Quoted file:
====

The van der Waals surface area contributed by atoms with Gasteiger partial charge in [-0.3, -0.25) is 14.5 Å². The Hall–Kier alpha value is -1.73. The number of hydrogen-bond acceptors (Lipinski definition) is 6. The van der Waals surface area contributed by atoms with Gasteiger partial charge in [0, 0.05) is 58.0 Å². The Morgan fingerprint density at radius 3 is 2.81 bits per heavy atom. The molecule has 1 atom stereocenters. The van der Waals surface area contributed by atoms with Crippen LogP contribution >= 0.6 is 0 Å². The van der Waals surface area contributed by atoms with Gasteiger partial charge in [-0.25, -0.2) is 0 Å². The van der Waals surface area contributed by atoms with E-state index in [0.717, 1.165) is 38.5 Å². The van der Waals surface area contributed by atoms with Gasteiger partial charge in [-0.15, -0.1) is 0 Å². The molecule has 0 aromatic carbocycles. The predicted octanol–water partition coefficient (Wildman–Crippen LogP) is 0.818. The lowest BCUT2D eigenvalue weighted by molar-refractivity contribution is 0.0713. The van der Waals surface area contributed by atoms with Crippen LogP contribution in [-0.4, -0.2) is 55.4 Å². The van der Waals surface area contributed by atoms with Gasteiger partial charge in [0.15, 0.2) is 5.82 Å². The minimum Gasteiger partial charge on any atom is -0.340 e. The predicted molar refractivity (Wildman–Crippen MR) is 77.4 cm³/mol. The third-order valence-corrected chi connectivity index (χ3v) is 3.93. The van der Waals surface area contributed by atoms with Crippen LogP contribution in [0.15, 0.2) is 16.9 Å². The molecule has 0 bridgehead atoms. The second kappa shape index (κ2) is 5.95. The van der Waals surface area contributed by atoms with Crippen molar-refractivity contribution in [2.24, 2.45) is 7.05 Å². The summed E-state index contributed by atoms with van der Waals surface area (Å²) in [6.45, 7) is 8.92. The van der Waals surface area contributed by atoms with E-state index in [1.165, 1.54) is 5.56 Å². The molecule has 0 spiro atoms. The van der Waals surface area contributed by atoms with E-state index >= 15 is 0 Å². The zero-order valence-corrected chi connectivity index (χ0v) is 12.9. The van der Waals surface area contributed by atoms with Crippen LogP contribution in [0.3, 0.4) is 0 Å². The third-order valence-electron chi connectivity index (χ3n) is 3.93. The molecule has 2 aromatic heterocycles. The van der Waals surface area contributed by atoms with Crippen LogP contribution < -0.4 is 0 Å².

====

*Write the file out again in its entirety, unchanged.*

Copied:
The van der Waals surface area contributed by atoms with Gasteiger partial charge in [-0.3, -0.25) is 14.5 Å². The Hall–Kier alpha value is -1.73. The number of hydrogen-bond acceptors (Lipinski definition) is 6. The van der Waals surface area contributed by atoms with Gasteiger partial charge in [0, 0.05) is 58.0 Å². The Morgan fingerprint density at radius 3 is 2.81 bits per heavy atom. The molecule has 1 atom stereocenters. The van der Waals surface area contributed by atoms with Crippen LogP contribution >= 0.6 is 0 Å². The van der Waals surface area contributed by atoms with Gasteiger partial charge in [-0.25, -0.2) is 0 Å². The van der Waals surface area contributed by atoms with E-state index in [0.717, 1.165) is 38.5 Å². The van der Waals surface area contributed by atoms with Gasteiger partial charge in [-0.15, -0.1) is 0 Å². The molecule has 0 aromatic carbocycles. The predicted octanol–water partition coefficient (Wildman–Crippen LogP) is 0.818. The lowest BCUT2D eigenvalue weighted by molar-refractivity contribution is 0.0713. The van der Waals surface area contributed by atoms with Crippen LogP contribution in [-0.4, -0.2) is 55.4 Å². The van der Waals surface area contributed by atoms with Gasteiger partial charge in [0.15, 0.2) is 5.82 Å². The minimum Gasteiger partial charge on any atom is -0.340 e. The predicted molar refractivity (Wildman–Crippen MR) is 77.4 cm³/mol. The third-order valence-corrected chi connectivity index (χ3v) is 3.93. The van der Waals surface area contributed by atoms with Crippen LogP contribution in [0.15, 0.2) is 16.9 Å². The molecule has 0 bridgehead atoms. The second kappa shape index (κ2) is 5.95. The van der Waals surface area contributed by atoms with Crippen molar-refractivity contribution in [2.24, 2.45) is 7.05 Å². The summed E-state index contributed by atoms with van der Waals surface area (Å²) in [6.45, 7) is 8.92. The van der Waals surface area contributed by atoms with E-state index in [1.165, 1.54) is 5.56 Å². The molecule has 0 spiro atoms. The van der Waals surface area contributed by atoms with E-state index >= 15 is 0 Å². The zero-order valence-corrected chi connectivity index (χ0v) is 12.9. The van der Waals surface area contributed by atoms with Crippen LogP contribution in [0.3, 0.4) is 0 Å². The third-order valence-electron chi connectivity index (χ3n) is 3.93. The molecule has 2 aromatic heterocycles. The van der Waals surface area contributed by atoms with Crippen LogP contribution < -0.4 is 0 Å².